A new UBC Sauder research centre is looking for the cure to health care inefficiencies. Harnessing mathematical models, they’re crunching data generated by hospitals, labs, research centres and more to give practitioners in the field a whole new way of looking at their operations.

“The Centre for Operations Research and Analytics in Health (CORAH) aims to orchestrate and sustain UBC Sauder’s considerable research and data-driven analytical approaches to improve health care processes," says Associate Professor Steven Shechter, Director of CORAH.

The centre is pulling together UBC Sauder experts from operations research, management science and analytics to work closely with health care clinicians and administrators to discover evidence-based solutions to the complex planning, operational and medical problems they face.

And, considering the huge costs and high stakes, nowhere are the potential benefits more valuable to society than in health care.

According to the Canadian Institute for Health Information, health care in Canada costs over $200 billion annually. In the US, the figure is approaching $3 trillion, according to Centers for Medicare & Medicaid Services.

Making an impact

One considerable advance already achieved by one of CORAH’s researchers is a Chemo SmartBook, a chemotherapy scheduling tool developed by Professor Martin Puterman.

Employing mathematical optimization techniques similar to those driving the schedules of airlines, the SmartBook's system automatically assigns patients to nurses, balances workloads, alerts pharmacists of daily schedules and meets patient appointment preferences.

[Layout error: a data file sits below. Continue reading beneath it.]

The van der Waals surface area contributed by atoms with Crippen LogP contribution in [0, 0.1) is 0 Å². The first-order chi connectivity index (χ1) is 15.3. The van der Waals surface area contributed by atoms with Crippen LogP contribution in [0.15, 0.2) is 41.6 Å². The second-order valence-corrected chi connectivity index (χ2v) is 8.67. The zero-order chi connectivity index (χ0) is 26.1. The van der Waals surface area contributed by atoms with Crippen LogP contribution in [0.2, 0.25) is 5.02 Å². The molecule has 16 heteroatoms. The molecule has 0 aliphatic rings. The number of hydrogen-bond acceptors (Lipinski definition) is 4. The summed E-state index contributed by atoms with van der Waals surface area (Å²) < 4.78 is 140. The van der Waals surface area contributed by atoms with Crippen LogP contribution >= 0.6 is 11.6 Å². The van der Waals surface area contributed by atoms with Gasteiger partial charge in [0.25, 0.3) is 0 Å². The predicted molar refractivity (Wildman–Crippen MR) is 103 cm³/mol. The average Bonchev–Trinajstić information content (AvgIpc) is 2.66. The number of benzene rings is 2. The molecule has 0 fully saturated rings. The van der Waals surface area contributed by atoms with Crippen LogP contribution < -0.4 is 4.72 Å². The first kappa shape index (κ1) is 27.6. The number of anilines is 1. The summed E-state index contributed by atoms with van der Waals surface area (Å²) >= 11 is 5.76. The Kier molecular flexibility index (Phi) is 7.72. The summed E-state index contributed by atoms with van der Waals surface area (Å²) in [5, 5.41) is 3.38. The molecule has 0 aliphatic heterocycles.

Launched by the BC Cancer Agency at its Vancouver Centre, the tool has drastically reduced the number of waitlisted patients.

CORAH’s work also informs the debate at a policy level. A breakthrough research paper by Shechter, UBC Sauder PhD student Reza Skandari and clinical collaborator Dr. Nadia Zalunardo is providing new insight into the timing of care for patients suffering from chronic kidney disease.

“Our collaboration allowed us to tackle the question of when to refer a patient in an innovative way,” says Dr. Zalunardo, Clinical Assistant Professor at the Vancouver General Hospital. “The finding that referral policies should not be applied on a ‘one size fits all’ basis is quite novel and important. This will help to reduce the chance of needless surgical procedures in older patients in particular."

CORAH also maintains close ties with UBC Sauder’s Centre for Operations Excellence (COE) – an internationally recognized operations research centre. Many of CORAH’s research activities, including the kidney disease care study, start as COE industry projects.

“Training is an important part of CORAH’s mission,” says Shechter. “By engaging graduate students and post-docs in research on analytical solutions to complex health care problems, UBC Sauder is contributing to and leading the debate on how to improve health care."

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